American Banker Op-Ed by Suzanne Boasmiércoles, 29 de abril de 2009

Online banking is so easy and convenient that Americans now take it for granted. We pay bills online, transfer funds between accounts and even open brokerage accounts in a matter of minutes. But when this technology was introduced, many of us were concerned about conducting such important transactions over the Internet.

Today we are facing a similar evolution in the delivery of credit counseling services. The Internet has made it so easy to communicate that many people are willing to exchange their financial information online and then "chat" with a certified counselor to help solve their financial crisis. My agency's Internet counselors now handle hundreds of inquiries each day, and I anticipate this number will continue to grow.

More Americans need financial assistance, and they are reaching out to nonprofit counseling agencies in record numbers. This year I expect Consumer Credit Counseling Service of Greater Atlanta will serve about 700,000 Americans, including more than 100,000 seeking counseling on how to avoid foreclosure.

The counseling industry needs to respond by embracing the Internet and by providing new, innovative ways to provide quality, responsive services where, when and how people want and need them.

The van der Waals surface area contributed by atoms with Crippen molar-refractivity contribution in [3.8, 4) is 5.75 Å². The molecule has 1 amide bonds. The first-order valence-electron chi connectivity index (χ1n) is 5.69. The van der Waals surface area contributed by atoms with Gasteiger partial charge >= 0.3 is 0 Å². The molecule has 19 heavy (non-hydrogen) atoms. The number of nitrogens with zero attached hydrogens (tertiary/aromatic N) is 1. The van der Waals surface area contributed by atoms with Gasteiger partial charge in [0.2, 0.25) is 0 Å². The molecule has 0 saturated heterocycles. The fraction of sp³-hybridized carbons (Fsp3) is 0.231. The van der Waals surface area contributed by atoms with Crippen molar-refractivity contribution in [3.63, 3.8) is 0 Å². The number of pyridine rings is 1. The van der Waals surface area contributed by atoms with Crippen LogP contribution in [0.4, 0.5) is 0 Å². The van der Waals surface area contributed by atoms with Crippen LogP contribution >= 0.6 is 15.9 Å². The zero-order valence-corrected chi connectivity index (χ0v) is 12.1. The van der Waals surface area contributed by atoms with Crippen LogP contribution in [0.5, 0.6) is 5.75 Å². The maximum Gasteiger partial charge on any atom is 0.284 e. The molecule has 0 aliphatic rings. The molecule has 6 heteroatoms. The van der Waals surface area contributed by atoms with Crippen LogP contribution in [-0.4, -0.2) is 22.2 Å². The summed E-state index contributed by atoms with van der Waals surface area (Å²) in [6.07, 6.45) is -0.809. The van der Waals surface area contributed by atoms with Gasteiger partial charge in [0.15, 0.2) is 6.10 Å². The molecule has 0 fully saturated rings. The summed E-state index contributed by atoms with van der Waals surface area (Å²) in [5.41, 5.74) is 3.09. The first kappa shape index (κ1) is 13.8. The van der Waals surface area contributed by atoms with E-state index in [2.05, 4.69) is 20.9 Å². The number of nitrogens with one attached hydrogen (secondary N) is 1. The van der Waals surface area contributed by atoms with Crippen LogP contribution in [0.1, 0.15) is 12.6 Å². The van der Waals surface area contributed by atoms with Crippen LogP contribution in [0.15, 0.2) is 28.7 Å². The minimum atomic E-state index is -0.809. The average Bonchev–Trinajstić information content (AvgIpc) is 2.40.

The key will be effective quality control, so that people turning to the Internet for help can do so with confidence. We are asking regulators to require all agencies that provide Internet counseling to offer the full use of a certified counselor throughout the entire chat and counseling process, as well as real-time interaction with a counselor that mirrors the processes used for in-person and telephone counseling.

Consumer demand is driving the need for Internet counseling, but reacting to this change quickly will not be easy, simply because providing financial counseling over the Internet is still relatively new.

When Consumer Credit Counseling Service of Greater Atlanta was founded nearly 45 years ago, all counseling was done in person. In the mid-1990s telephone counseling emerged as a convenient and cost-effective alternative to face-to-face counseling, dramatically expanding access to these critically needed services.

We introduced Internet-based counseling a number of years ago. The reasons for its popularity are clear.